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December 23, 2012 / compassioninpolitics

What are the most useful technologies for small farmers in Africa

Here is a relatively short list:

• Drip Irrigation
• Treddle Pumps
• Mobile or other methods of helping communicate market prices.
• Crop Insurance (we don’t think about this as technology–I guess its more of a service, but its pretty important from what I’ve read)
• Preservation of rain fall. Rain collection in buckets and/or troffs
• Radio access to other agricultural education (US AID does this & a number of non-profits have radio programs as well. I’m sure access to these varies by region. I imagine its pretty easy to borrow that content if you have a radio station set up)
• Fertilizer
• Farmers collectives (again we don’t think about this as a technology, its more of a cultural technology or cultural innovation)
• Self-help groups (SHGs). This is another cultural technology. Its used by I believe all the micro-finance institutions for accountability & encouragement. I believe they are also used to share best practices.

Having a number of high impact and high leverage solutions is important. Its also critical to find solutions which fit the specific needs and contexts of the people on the ground–how they live and how they farm and how they sell their crops.

I think if you pick 3 or 4 of these…it can go a long way. IDE has been pretty successful with drop irrigation and treddle pumps (along with going after crops like strawberries). Also, you can partner with other organizations which provide complementary services. For instance the One Acre Fund provides services for other non-profits in the regions they work in. I believe all of the above can be used with small farmers.

Also if you Google “increase yields in Africa” or “increased yields in India” or whatever country you are interested in you can find some more answers. You might even look for “low cost ways to increase yields in (insert country, continent, or region)”

Here are some other resources:

• CGIAR (Consultive Group on International Agricultural Research)
• State of the Planet (Columbia) [no link]
• Nourishing the Planet (World Watch Institute) [no link]
• Facts About Agricultural Development in Africa (Gates Foundation) [no link]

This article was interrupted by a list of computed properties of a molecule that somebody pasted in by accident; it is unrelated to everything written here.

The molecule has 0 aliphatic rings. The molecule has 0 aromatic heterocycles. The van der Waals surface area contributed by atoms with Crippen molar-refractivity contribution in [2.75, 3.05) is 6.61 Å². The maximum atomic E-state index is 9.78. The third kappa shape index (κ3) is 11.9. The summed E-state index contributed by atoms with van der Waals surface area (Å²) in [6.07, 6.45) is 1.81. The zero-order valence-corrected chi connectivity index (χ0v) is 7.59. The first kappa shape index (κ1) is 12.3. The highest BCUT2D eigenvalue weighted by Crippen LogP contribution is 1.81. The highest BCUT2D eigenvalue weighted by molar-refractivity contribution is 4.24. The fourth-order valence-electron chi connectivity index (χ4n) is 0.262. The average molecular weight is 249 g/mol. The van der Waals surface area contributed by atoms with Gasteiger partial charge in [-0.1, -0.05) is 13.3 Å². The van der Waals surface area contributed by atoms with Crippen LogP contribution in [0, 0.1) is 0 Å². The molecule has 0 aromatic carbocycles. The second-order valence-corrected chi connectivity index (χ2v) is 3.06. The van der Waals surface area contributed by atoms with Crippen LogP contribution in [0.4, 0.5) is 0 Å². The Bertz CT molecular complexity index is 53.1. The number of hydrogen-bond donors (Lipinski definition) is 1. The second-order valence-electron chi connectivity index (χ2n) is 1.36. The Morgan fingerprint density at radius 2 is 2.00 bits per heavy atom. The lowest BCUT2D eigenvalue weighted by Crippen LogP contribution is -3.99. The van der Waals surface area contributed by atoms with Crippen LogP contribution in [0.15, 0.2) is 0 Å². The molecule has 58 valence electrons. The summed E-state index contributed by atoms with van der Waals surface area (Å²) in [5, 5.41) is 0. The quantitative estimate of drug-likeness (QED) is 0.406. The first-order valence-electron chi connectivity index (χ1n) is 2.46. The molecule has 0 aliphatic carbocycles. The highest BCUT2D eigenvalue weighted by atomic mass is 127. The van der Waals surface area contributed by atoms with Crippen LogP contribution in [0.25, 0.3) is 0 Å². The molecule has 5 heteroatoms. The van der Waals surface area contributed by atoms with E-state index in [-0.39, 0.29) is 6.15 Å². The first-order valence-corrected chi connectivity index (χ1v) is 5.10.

• AGRA | Resources | Resources (the Rockefeller Foundation Supports AGRA and Bill & Melinda Partner with them as well)
• Building up small farmers (Super-cool article from the World Economic Forum that basically entirely answers your question I believe, while linking to some of the key lever points)
• International Food Policy Research Institute (IFPRI)

I highly recommend CGIAR. Its super-legit. They have like 14 global research centers. I haven’t read any of the research out of AGRA, but I’m going to assume thats its pretty legit given its support from Bill & Melinda Gates as well as Rockefeller. I’m also not as personally familiar with the International Food Policy Research Institute, but pretty important they are linked to by the World Economic Forum article. You might also check this thread which is titled specific to Africa but doest contain a number of key technologies for farmers: Africa: What are the most useful technologies or services for farmers in Africa?

In terms of Africa, this is a pretty interesting blurb, some of which echos what I said above:

“Investment in smallholder agriculture and rural development is the foundation for economic growth,” he said. “Having witnessed the capacity of African farmers to adopt new technology and make it work to their profit, I know that smallholder agriculture needs to be seen as a business.”

Agriculture remains a critical sector for African economies. It accounts for about 30 per cent of sub-Saharan Africa’s gross domestic product and a high portion of export value. In most countries, agriculture accounts for more than 60 per cent of employment. But despite this, African smallholder farmers are faced with a host of stumbling blocks to increase their yields and get their goods to market – such a lack of infrastructure or access to technologies – that are compounded by climate and food price shocks. In the Sahel, millions of people are facing hunger for the third time since 2005. Lack of rain, continued conflicts in the region and volatile food prices have made a bad situation worse.

“In order to create a transformation in African agriculture we need to put smallholder farmers at the center of sector exchanges by seamlessly connecting them to each other as well as local and regional markets,” Nwanze said. “They need access to market information, crop storage and transport. National and regional policies need to eliminate cross-border delays and regulatory stonewalls faced by small farmers to make it easy for them to get their produce from one country to the next.”

Nwanze said that the private sector, including buyers, can also improve the ability of smallholders to have access to local, regional or global markets through the right investments and through measures that incorporate rather than exclude smallholders.

“I am glad to see that the public and the private sector will sit around the same table at the AGRF – a step closer to helping smallholder farmers become commercially viable in African and beyond,” Nwanze added.

Africa has always been a major focus of IFAD’s work, and has traditionally received a large share of the Fund’s resources. In 2011, for example, sub-Saharan Africa accounted for about 43 per cent of IFAD funding.


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